Below are the first 10 and last 10 pages of uncorrected machine-read text (when available) of this chapter, followed by the top 30 algorithmically extracted key phrases from the chapter as a whole.
Intended to provide our own search engines and external engines with highly rich, chapter-representative searchable text on the opening pages of each chapter. Because it is UNCORRECTED material, please consider the following text as a useful but insufficient proxy for the authoritative book pages.
Do not use for reproduction, copying, pasting, or reading; exclusively for search engines.
OCR for page 1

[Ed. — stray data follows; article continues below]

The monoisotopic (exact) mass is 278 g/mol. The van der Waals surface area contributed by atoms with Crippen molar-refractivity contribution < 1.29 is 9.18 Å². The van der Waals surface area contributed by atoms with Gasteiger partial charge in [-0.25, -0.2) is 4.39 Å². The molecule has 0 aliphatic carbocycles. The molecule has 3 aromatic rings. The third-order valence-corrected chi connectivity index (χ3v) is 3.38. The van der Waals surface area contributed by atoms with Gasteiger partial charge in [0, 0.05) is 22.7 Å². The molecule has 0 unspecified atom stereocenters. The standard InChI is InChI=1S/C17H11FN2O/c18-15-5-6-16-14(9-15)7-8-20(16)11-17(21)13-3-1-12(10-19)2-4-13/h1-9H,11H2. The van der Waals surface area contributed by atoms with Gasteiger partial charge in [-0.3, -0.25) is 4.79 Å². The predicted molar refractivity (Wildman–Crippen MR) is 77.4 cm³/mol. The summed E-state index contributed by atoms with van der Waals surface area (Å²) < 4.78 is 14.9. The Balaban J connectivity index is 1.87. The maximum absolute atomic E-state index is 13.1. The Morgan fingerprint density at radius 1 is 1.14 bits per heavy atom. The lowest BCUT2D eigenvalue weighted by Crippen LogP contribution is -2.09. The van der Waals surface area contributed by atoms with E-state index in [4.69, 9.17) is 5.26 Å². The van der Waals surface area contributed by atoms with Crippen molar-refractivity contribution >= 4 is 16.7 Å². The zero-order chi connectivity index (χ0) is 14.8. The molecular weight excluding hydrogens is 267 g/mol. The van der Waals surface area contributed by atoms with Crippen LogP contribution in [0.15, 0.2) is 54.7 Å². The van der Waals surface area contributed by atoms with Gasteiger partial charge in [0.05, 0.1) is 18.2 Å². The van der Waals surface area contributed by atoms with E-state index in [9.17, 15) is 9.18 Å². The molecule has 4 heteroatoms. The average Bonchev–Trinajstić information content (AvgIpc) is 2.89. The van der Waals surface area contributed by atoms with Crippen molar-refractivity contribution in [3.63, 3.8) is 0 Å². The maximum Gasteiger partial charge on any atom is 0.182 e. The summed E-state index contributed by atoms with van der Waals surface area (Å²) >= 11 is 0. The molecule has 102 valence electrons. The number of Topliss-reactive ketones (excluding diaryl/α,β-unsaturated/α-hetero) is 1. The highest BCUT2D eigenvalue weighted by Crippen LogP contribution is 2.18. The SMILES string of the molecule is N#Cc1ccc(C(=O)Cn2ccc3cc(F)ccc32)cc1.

Preventing Low Birthweight ~ summary ~ INTRODUCTION Low birthweight is a major determinant of infant mortality in the United States. Infants weighing 2,500 grams (5.5 pounds) or less are almost 40 times more likely to die during their first 4 weeks of life than the normal birth- weight infant. In adclition, low birthweight survivors are at increased risk of health problems ranging from neurodevelopmental handicaps to lower respiratory tract conditions. To determine whether opportunities exist to reduce the incidence of Tow birthweight in this country, the Institute of Medicine convened an in- terdisciplinary committee in 1983 to study the causes and prevention of premature birth and intrauterine growth retardation, the twin contributors to low birthweight. The committee was asked to define those measures likely to be most effective in preventing low birthweight and to consider their costs in relation to the costs of caring for low birthweight infants. As backgrounctto such an analysis, the group was also asked to assess the relationship of Tow birthweight to mortality and morbidity, to review existing information on the physiological causes of Tow birthweight ancT the risk factors associated with it, and to examine trends over time. The committee concluded that the prevention of Tow birthweight could contribute significantly to a reduction in infant mortality in the United States and, more generally, to improved child health. Despite many unanswered questions about causation and the interplay of important risk factors, policy- makers and health professionals have enough information at present to intervene more vigorously to improve pregnancy outcome. Useful ap- proaches include placing greater emphasis on identifying and reducing risks before pregnancy, increasing the accessibility of early and regular high- quality prenatal care for all pregnant women, enriching the content of pre- natal care and endowing it with sufficient flexibility to meet the needs of both high- and low-risk women, and developing a long-term public information program to convey messages about ways to reduce low birthweight. All of these efforts should be supported by research activities that will increase their effectiveness. Progress in the directions recommended by the committee will require recognition of the low birthweight problem as an important national issue. This was partially achiever! in 1930, when the Surgeon General of the United States specified a reduction in the low birthweight rate as one of the objec